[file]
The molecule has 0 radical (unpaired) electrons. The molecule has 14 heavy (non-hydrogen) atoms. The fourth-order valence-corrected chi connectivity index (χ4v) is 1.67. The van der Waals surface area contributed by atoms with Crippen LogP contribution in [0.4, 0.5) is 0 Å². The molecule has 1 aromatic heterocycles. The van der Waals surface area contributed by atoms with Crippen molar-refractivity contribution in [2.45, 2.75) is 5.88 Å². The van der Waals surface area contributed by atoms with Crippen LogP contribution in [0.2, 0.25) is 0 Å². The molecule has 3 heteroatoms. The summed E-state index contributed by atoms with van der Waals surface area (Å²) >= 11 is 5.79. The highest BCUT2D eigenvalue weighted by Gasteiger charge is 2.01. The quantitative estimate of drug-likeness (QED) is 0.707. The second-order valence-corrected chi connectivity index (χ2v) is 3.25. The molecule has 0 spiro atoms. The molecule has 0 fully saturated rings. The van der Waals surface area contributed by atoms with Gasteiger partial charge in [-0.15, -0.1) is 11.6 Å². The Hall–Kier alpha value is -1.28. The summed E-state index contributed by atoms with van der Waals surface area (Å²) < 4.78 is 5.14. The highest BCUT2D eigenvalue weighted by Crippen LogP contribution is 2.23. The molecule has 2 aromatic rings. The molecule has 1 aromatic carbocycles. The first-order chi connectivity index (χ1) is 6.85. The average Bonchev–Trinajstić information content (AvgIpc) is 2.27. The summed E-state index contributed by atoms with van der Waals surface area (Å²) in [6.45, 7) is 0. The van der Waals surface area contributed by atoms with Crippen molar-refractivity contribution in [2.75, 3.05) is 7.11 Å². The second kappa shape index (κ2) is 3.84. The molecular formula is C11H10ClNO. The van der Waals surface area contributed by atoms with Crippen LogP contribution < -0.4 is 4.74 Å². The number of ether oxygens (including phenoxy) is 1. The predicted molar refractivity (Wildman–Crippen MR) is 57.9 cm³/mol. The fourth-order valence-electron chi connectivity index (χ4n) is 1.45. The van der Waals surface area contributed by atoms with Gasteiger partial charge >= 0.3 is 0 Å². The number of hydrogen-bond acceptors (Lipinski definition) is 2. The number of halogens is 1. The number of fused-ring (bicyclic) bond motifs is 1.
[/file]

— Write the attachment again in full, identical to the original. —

The molecule has 0 radical (unpaired) electrons. The molecule has 14 heavy (non-hydrogen) atoms. The fourth-order valence-corrected chi connectivity index (χ4v) is 1.67. The van der Waals surface area contributed by atoms with Crippen LogP contribution in [0.4, 0.5) is 0 Å². The molecule has 1 aromatic heterocycles. The van der Waals surface area contributed by atoms with Crippen molar-refractivity contribution in [2.45, 2.75) is 5.88 Å². The van der Waals surface area contributed by atoms with Crippen LogP contribution in [0.2, 0.25) is 0 Å². The molecule has 3 heteroatoms. The summed E-state index contributed by atoms with van der Waals surface area (Å²) >= 11 is 5.79. The highest BCUT2D eigenvalue weighted by Gasteiger charge is 2.01. The quantitative estimate of drug-likeness (QED) is 0.707. The second-order valence-corrected chi connectivity index (χ2v) is 3.25. The molecule has 0 spiro atoms. The molecule has 0 fully saturated rings. The van der Waals surface area contributed by atoms with Gasteiger partial charge in [-0.15, -0.1) is 11.6 Å². The Hall–Kier alpha value is -1.28. The summed E-state index contributed by atoms with van der Waals surface area (Å²) < 4.78 is 5.14. The highest BCUT2D eigenvalue weighted by Crippen LogP contribution is 2.23. The molecule has 2 aromatic rings. The molecule has 1 aromatic carbocycles. The first-order chi connectivity index (χ1) is 6.85. The average Bonchev–Trinajstić information content (AvgIpc) is 2.27. The summed E-state index contributed by atoms with van der Waals surface area (Å²) in [6.45, 7) is 0. The van der Waals surface area contributed by atoms with Crippen molar-refractivity contribution in [2.75, 3.05) is 7.11 Å². The second kappa shape index (κ2) is 3.84. The molecular formula is C11H10ClNO. The van der Waals surface area contributed by atoms with Crippen LogP contribution < -0.4 is 4.74 Å². The number of ether oxygens (including phenoxy) is 1. The predicted molar refractivity (Wildman–Crippen MR) is 57.9 cm³/mol. The fourth-order valence-electron chi connectivity index (χ4n) is 1.45. The van der Waals surface area contributed by atoms with Gasteiger partial charge >= 0.3 is 0 Å². The number of hydrogen-bond acceptors (Lipinski definition) is 2. The number of halogens is 1. The number of fused-ring (bicyclic) bond motifs is 1.